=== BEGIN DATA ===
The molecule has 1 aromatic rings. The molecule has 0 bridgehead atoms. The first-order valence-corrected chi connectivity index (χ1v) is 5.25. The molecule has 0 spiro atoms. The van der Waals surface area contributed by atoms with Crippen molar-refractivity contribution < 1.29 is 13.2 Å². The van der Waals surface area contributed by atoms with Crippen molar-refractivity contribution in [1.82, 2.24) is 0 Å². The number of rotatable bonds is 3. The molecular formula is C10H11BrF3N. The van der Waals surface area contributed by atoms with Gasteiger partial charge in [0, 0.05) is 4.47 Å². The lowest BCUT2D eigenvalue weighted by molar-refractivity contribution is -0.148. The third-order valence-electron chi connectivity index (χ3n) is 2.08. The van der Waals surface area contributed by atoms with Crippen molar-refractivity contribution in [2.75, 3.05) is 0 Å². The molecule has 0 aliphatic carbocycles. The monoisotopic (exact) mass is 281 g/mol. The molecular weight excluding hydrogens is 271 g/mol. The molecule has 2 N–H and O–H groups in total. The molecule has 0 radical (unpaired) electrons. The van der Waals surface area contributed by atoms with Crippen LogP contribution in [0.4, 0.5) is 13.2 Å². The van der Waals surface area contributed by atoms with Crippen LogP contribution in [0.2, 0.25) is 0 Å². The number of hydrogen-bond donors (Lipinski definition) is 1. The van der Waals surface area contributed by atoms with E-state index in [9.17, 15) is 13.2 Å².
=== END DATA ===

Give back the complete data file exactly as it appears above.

The molecule has 1 aromatic rings. The molecule has 0 bridgehead atoms. The first-order valence-corrected chi connectivity index (χ1v) is 5.25. The molecule has 0 spiro atoms. The van der Waals surface area contributed by atoms with Crippen molar-refractivity contribution < 1.29 is 13.2 Å². The van der Waals surface area contributed by atoms with Crippen molar-refractivity contribution in [1.82, 2.24) is 0 Å². The number of rotatable bonds is 3. The molecular formula is C10H11BrF3N. The van der Waals surface area contributed by atoms with Gasteiger partial charge in [0, 0.05) is 4.47 Å². The lowest BCUT2D eigenvalue weighted by molar-refractivity contribution is -0.148. The third-order valence-electron chi connectivity index (χ3n) is 2.08. The van der Waals surface area contributed by atoms with Crippen molar-refractivity contribution in [2.75, 3.05) is 0 Å². The molecule has 0 aliphatic carbocycles. The monoisotopic (exact) mass is 281 g/mol. The molecular weight excluding hydrogens is 271 g/mol. The molecule has 2 N–H and O–H groups in total. The molecule has 0 radical (unpaired) electrons. The van der Waals surface area contributed by atoms with Crippen LogP contribution in [0.4, 0.5) is 13.2 Å². The van der Waals surface area contributed by atoms with Crippen LogP contribution in [0.2, 0.25) is 0 Å². The number of hydrogen-bond donors (Lipinski definition) is 1. The van der Waals surface area contributed by atoms with E-state index in [9.17, 15) is 13.2 Å².